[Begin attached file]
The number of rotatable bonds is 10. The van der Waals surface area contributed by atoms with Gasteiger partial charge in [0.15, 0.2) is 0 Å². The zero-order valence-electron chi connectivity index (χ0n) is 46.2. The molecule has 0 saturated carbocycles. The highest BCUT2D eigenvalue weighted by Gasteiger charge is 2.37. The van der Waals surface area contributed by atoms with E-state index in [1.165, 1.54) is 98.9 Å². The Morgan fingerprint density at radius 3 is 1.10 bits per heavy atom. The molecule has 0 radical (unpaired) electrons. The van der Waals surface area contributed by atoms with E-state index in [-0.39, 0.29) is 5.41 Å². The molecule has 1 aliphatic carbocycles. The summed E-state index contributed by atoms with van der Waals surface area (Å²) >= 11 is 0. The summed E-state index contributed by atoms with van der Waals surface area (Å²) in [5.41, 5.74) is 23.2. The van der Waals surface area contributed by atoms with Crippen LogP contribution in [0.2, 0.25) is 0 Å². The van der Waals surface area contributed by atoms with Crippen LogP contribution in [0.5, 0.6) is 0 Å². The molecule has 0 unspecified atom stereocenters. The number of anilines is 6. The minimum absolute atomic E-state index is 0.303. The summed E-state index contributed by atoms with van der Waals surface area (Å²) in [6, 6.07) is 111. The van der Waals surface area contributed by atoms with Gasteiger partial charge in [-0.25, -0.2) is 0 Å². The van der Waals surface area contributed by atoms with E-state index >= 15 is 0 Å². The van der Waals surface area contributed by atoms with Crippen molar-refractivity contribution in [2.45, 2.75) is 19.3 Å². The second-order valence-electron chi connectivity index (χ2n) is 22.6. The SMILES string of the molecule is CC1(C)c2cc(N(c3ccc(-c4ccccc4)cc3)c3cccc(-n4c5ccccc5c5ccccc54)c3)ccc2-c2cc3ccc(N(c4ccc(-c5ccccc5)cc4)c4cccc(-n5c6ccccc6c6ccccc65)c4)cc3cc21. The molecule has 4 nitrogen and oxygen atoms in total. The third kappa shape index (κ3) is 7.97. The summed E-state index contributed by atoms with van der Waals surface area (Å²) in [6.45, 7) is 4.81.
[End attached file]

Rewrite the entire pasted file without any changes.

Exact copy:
The number of rotatable bonds is 10. The van der Waals surface area contributed by atoms with Gasteiger partial charge in [0.15, 0.2) is 0 Å². The zero-order valence-electron chi connectivity index (χ0n) is 46.2. The molecule has 0 saturated carbocycles. The highest BCUT2D eigenvalue weighted by Gasteiger charge is 2.37. The van der Waals surface area contributed by atoms with E-state index in [1.165, 1.54) is 98.9 Å². The Morgan fingerprint density at radius 3 is 1.10 bits per heavy atom. The molecule has 0 radical (unpaired) electrons. The van der Waals surface area contributed by atoms with E-state index in [-0.39, 0.29) is 5.41 Å². The molecule has 1 aliphatic carbocycles. The summed E-state index contributed by atoms with van der Waals surface area (Å²) >= 11 is 0. The summed E-state index contributed by atoms with van der Waals surface area (Å²) in [5.41, 5.74) is 23.2. The van der Waals surface area contributed by atoms with Crippen LogP contribution in [0.2, 0.25) is 0 Å². The van der Waals surface area contributed by atoms with Crippen LogP contribution in [0.5, 0.6) is 0 Å². The molecule has 0 unspecified atom stereocenters. The number of anilines is 6. The minimum absolute atomic E-state index is 0.303. The summed E-state index contributed by atoms with van der Waals surface area (Å²) in [6, 6.07) is 111. The van der Waals surface area contributed by atoms with Gasteiger partial charge in [-0.25, -0.2) is 0 Å². The van der Waals surface area contributed by atoms with E-state index >= 15 is 0 Å². The van der Waals surface area contributed by atoms with Crippen molar-refractivity contribution in [2.45, 2.75) is 19.3 Å². The second-order valence-electron chi connectivity index (χ2n) is 22.6. The SMILES string of the molecule is CC1(C)c2cc(N(c3ccc(-c4ccccc4)cc3)c3cccc(-n4c5ccccc5c5ccccc54)c3)ccc2-c2cc3ccc(N(c4ccc(-c5ccccc5)cc4)c4cccc(-n5c6ccccc6c6ccccc65)c4)cc3cc21. The molecule has 4 nitrogen and oxygen atoms in total. The third kappa shape index (κ3) is 7.97. The summed E-state index contributed by atoms with van der Waals surface area (Å²) in [6.45, 7) is 4.81.